its just tight quarters to get the bolts out. I attacked it from the top and bottom. ended up removing the AC compressor to make for room. (kept the AC hoses attached, just moved it to the side a bit)
 

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Pull the pass side headlight when I changed the PS pump on mine, makes for plenty of room.
 

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its just tight quarters to get the bolts out. I attacked it from the top and bottom. ended up removing the AC compressor to make for room. (kept the AC hoses attached, just moved it to the side a bit)
OK,
Thanks for the info. However I really don't think I have the skills to fool with the ac compressor in any kind of way. Any special tools needed to try and get it out without roving the ac compressor ?
 

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Discussion Starter · #10 ·
Had the car towed to my driveway once I realized this wasn't going to be a quick fix. Glad I have tow insurance.

My leak is definitely from the high pressure line where it attaches to the pump. The top pair of bolts came out easily. The two lower bolts and high pressure line are still firmly in place. Hit them with some PB spray and will try again in the morning. Will probably have to move the AC comp or p/s headlight to get enough wiggle room.

No easy fix for the high pressure line leak even if its at the connector?
 

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Discussion Starter · #13 ·
Thanks for the advice folks. Will order the correct line Friday. From my research the part number should be 1S4Z3A719MA. I think this may cross to Advance Auto 92502 but I need to double check before ordering. FYI AA has a 15% web discount until Nov 8.

Which little hose gasket? I bought something at the Ford dealership which was part number 3r608. It probably isn't what you are referring to.

One final question - when I was pricing out high pressure PS lines they wanted to know if I needed one with a switch port. What is a switch port and do I need the line with one or without? A picture would be very helpful.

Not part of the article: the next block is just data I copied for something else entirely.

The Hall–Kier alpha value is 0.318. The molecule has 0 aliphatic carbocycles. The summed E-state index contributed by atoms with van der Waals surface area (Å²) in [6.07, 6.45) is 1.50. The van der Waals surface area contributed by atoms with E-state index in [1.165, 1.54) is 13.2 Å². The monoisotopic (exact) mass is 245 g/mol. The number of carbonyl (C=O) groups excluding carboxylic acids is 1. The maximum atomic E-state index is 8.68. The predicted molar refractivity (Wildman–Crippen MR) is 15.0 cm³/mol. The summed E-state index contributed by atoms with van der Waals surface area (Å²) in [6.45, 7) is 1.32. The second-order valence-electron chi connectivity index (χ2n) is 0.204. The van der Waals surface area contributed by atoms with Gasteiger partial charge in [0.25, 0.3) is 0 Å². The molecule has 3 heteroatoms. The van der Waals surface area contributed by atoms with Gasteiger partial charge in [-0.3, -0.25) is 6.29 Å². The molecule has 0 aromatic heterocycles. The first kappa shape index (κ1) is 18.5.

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C2H5OH
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Without.

With is for the SVT.
 

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OK,
Thanks for the info. However I really don't think I have the skills to fool with the ac compressor in any kind of way. Any special tools needed to try and get it out without roving the ac compressor ?
there are no special tools. there is just 4 bolts to the block. if you keep the hose and fittings on the compressor, and just flex the lines to move the compressor, you dont have to recharge or do anything to the AC.
 

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Are we sure it isn't the electrical 'pressure switch'. There was a time in the earlier years the switches internal 'diaphram' would fail and dump fluid. The switch is just above the high pressure side hose connection. Switches are available at auto part stores and easy to get at. Is it in the same location on a ZETEC?
 

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Discussion Starter · #17 · (Edited)
When I was removing the pump I discovered the teflon ring in the high pressure line had shredded. Fortunately the replacement pump includes said ring, an o-ring for the sensor and a ring for the high pressure line outlet. The quick disconnect fitting itself looked OK aside from some surface rust. If it leaks when I'm bleeding the PS system then I'll use the new PS line I ordered. I really don't want to have to snake the new line down to the steering rack and mess with that connector.